Congress should make President's Bush's FCC nominees voice their opinions on enforcement of broadcast indecency law, the watchdog group Morality in Media said Tuesday.
The group has complained repeatedly that the FCC is shirking its enforcement duties and says the incoming commissioners should be required to reverse the trend. "Radio stations that provide national and local platforms for grossly vulgar `shock jocks' have little to fear from the FCC; and no broadcast TV station has paid an indecency fine in over 20 years," the group wrote in an open letter to members of Congress.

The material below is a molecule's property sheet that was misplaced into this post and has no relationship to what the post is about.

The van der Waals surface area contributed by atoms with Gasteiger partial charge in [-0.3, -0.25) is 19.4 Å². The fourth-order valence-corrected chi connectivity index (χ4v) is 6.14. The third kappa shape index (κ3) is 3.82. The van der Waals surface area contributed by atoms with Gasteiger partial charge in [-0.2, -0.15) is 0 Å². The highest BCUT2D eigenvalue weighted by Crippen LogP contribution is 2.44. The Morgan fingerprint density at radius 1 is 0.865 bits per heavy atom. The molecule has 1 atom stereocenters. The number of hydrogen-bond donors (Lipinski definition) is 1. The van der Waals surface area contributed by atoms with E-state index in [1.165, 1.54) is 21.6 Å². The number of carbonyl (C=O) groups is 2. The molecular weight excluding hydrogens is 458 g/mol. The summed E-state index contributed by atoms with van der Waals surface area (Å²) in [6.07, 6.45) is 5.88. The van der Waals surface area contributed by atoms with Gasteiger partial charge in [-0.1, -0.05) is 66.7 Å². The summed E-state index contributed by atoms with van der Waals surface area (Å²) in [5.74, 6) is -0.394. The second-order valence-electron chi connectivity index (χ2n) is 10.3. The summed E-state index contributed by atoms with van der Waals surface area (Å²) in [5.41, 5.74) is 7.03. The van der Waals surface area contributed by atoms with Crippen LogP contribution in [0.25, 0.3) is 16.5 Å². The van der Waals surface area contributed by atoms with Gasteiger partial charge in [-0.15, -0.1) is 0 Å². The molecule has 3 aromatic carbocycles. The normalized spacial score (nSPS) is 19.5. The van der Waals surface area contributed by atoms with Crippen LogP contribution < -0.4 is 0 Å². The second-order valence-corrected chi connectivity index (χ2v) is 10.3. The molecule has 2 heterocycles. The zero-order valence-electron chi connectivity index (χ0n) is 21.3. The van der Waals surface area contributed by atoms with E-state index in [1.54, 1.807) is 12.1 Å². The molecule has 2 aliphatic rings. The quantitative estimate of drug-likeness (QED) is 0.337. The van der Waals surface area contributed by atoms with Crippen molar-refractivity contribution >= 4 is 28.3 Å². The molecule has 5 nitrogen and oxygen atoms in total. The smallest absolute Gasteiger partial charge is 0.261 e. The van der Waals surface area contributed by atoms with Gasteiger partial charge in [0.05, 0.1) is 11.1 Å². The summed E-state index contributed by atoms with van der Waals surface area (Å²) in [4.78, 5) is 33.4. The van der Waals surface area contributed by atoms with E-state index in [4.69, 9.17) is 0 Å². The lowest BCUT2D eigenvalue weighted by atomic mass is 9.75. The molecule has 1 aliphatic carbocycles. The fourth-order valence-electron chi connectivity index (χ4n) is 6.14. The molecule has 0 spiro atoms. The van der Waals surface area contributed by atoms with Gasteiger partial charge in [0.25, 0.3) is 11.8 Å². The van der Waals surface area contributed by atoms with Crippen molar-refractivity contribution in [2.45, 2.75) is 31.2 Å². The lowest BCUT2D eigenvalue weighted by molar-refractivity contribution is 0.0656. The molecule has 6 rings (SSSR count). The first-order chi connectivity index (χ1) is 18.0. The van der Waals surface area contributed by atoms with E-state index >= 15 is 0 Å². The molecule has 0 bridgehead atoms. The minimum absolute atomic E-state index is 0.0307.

The group also criticized as too lax long-delayed indecency guidelines the agency published April 6. Under a 1995 court decision, broadcasters between 6 a.m. and 10 p.m. are forbidden from airing "indecent" content that "describes or depicts" sexual or excretory organs or activities in a way that is "patently offensive" by community standards. Obscene programming is forbidden entirely. Identifying what truly constitutes indecent or obscene programming has always been difficult, however.
Besides making the latest batch of FCC nominees give their take on the current status of airwave indecency, Morality in Media also called for Senate hearings on the issue. Specifically, the groups urged lawmakers to examine why the FCC took six years to issue indecency guidelines, why so few fines are levied for indecent broadcasts, and whether the FCC can better monitor TV stations' compliance.
- Bill McConnell